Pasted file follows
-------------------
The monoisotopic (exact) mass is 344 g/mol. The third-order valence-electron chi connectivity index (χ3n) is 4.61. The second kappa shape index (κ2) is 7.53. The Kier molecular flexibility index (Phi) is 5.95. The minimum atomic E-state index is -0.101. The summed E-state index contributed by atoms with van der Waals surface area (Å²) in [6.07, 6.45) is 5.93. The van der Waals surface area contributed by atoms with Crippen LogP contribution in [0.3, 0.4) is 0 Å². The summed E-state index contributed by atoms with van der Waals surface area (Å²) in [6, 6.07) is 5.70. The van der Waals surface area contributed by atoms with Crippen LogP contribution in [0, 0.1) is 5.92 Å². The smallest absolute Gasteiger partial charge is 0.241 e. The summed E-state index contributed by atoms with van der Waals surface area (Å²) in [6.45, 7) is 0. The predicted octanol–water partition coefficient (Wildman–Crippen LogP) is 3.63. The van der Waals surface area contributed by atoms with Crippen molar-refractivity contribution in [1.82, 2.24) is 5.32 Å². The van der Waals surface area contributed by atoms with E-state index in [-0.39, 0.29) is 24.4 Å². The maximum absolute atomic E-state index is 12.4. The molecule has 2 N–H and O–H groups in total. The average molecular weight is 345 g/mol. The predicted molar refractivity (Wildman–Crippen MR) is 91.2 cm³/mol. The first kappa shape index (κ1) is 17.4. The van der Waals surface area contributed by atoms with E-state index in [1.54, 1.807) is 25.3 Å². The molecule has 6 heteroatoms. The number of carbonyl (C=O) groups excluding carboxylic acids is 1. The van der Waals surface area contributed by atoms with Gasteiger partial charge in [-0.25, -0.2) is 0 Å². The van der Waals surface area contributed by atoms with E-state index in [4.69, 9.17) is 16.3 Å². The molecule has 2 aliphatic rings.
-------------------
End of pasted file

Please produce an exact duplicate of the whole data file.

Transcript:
The monoisotopic (exact) mass is 344 g/mol. The third-order valence-electron chi connectivity index (χ3n) is 4.61. The second kappa shape index (κ2) is 7.53. The Kier molecular flexibility index (Phi) is 5.95. The minimum atomic E-state index is -0.101. The summed E-state index contributed by atoms with van der Waals surface area (Å²) in [6.07, 6.45) is 5.93. The van der Waals surface area contributed by atoms with Crippen LogP contribution in [0.3, 0.4) is 0 Å². The summed E-state index contributed by atoms with van der Waals surface area (Å²) in [6, 6.07) is 5.70. The van der Waals surface area contributed by atoms with Crippen LogP contribution in [0, 0.1) is 5.92 Å². The smallest absolute Gasteiger partial charge is 0.241 e. The summed E-state index contributed by atoms with van der Waals surface area (Å²) in [6.45, 7) is 0. The predicted octanol–water partition coefficient (Wildman–Crippen LogP) is 3.63. The van der Waals surface area contributed by atoms with Crippen molar-refractivity contribution in [1.82, 2.24) is 5.32 Å². The van der Waals surface area contributed by atoms with E-state index in [-0.39, 0.29) is 24.4 Å². The maximum absolute atomic E-state index is 12.4. The molecule has 2 N–H and O–H groups in total. The average molecular weight is 345 g/mol. The predicted molar refractivity (Wildman–Crippen MR) is 91.2 cm³/mol. The first kappa shape index (κ1) is 17.4. The van der Waals surface area contributed by atoms with E-state index in [1.54, 1.807) is 25.3 Å². The molecule has 6 heteroatoms. The number of carbonyl (C=O) groups excluding carboxylic acids is 1. The van der Waals surface area contributed by atoms with Gasteiger partial charge in [-0.25, -0.2) is 0 Å². The van der Waals surface area contributed by atoms with E-state index in [4.69, 9.17) is 16.3 Å². The molecule has 2 aliphatic rings.